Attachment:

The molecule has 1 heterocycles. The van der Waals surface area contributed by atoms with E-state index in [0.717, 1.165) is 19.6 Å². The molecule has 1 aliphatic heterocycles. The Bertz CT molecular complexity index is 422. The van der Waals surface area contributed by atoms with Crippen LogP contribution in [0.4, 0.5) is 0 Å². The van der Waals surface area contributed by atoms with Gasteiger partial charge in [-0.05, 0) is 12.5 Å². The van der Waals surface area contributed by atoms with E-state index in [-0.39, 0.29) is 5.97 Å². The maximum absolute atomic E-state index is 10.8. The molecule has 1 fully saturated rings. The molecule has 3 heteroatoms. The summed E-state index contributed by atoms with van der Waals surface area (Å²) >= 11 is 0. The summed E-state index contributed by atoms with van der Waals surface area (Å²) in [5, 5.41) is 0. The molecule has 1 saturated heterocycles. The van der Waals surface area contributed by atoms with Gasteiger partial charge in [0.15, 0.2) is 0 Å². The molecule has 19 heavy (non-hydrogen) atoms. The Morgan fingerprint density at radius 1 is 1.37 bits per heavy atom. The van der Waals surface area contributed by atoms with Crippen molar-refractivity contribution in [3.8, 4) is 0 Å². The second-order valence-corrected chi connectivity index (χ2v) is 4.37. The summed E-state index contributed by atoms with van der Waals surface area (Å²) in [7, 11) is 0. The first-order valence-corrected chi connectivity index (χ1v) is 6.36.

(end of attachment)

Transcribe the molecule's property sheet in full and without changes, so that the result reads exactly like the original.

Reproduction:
The molecule has 1 heterocycles. The van der Waals surface area contributed by atoms with E-state index in [0.717, 1.165) is 19.6 Å². The molecule has 1 aliphatic heterocycles. The Bertz CT molecular complexity index is 422. The van der Waals surface area contributed by atoms with Crippen LogP contribution in [0.4, 0.5) is 0 Å². The van der Waals surface area contributed by atoms with Gasteiger partial charge in [-0.05, 0) is 12.5 Å². The van der Waals surface area contributed by atoms with E-state index in [-0.39, 0.29) is 5.97 Å². The maximum absolute atomic E-state index is 10.8. The molecule has 1 fully saturated rings. The molecule has 3 heteroatoms. The summed E-state index contributed by atoms with van der Waals surface area (Å²) >= 11 is 0. The summed E-state index contributed by atoms with van der Waals surface area (Å²) in [5, 5.41) is 0. The molecule has 1 saturated heterocycles. The van der Waals surface area contributed by atoms with Gasteiger partial charge in [0.15, 0.2) is 0 Å². The molecule has 19 heavy (non-hydrogen) atoms. The Morgan fingerprint density at radius 1 is 1.37 bits per heavy atom. The van der Waals surface area contributed by atoms with Crippen molar-refractivity contribution in [3.8, 4) is 0 Å². The second-order valence-corrected chi connectivity index (χ2v) is 4.37. The summed E-state index contributed by atoms with van der Waals surface area (Å²) in [7, 11) is 0. The first-order valence-corrected chi connectivity index (χ1v) is 6.36.